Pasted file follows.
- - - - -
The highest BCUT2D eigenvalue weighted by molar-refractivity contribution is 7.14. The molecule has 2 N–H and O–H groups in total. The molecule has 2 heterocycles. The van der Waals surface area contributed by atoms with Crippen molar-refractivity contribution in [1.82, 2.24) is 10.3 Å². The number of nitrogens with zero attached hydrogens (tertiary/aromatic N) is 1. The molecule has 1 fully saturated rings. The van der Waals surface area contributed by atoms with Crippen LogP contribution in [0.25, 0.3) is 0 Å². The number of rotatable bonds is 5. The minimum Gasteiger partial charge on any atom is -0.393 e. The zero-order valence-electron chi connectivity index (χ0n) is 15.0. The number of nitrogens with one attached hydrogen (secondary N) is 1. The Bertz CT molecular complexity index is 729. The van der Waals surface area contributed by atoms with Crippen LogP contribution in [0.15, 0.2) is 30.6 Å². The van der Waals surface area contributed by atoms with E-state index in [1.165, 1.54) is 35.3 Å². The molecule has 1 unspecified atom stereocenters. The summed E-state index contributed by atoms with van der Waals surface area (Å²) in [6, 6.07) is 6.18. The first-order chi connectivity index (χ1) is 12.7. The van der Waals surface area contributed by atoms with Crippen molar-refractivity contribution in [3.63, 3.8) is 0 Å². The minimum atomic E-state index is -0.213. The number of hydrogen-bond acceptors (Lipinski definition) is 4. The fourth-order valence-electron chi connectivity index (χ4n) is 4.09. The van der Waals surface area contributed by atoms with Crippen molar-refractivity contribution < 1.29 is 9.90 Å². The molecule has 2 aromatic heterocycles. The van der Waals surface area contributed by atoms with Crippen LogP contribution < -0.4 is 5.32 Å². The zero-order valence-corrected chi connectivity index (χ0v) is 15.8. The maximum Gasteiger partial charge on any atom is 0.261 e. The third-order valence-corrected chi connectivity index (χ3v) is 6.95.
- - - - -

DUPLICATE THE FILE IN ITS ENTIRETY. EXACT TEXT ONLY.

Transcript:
The highest BCUT2D eigenvalue weighted by molar-refractivity contribution is 7.14. The molecule has 2 N–H and O–H groups in total. The molecule has 2 heterocycles. The van der Waals surface area contributed by atoms with Crippen molar-refractivity contribution in [1.82, 2.24) is 10.3 Å². The number of nitrogens with zero attached hydrogens (tertiary/aromatic N) is 1. The molecule has 1 fully saturated rings. The van der Waals surface area contributed by atoms with Crippen LogP contribution in [0.25, 0.3) is 0 Å². The number of rotatable bonds is 5. The minimum Gasteiger partial charge on any atom is -0.393 e. The zero-order valence-electron chi connectivity index (χ0n) is 15.0. The number of nitrogens with one attached hydrogen (secondary N) is 1. The Bertz CT molecular complexity index is 729. The van der Waals surface area contributed by atoms with Crippen LogP contribution in [0.15, 0.2) is 30.6 Å². The van der Waals surface area contributed by atoms with E-state index in [1.165, 1.54) is 35.3 Å². The molecule has 1 unspecified atom stereocenters. The summed E-state index contributed by atoms with van der Waals surface area (Å²) in [6, 6.07) is 6.18. The first-order chi connectivity index (χ1) is 12.7. The van der Waals surface area contributed by atoms with Crippen molar-refractivity contribution in [3.63, 3.8) is 0 Å². The minimum atomic E-state index is -0.213. The number of hydrogen-bond acceptors (Lipinski definition) is 4. The fourth-order valence-electron chi connectivity index (χ4n) is 4.09. The van der Waals surface area contributed by atoms with Crippen molar-refractivity contribution < 1.29 is 9.90 Å². The molecule has 2 aromatic heterocycles. The van der Waals surface area contributed by atoms with Crippen LogP contribution < -0.4 is 5.32 Å². The zero-order valence-corrected chi connectivity index (χ0v) is 15.8. The maximum Gasteiger partial charge on any atom is 0.261 e. The third-order valence-corrected chi connectivity index (χ3v) is 6.95.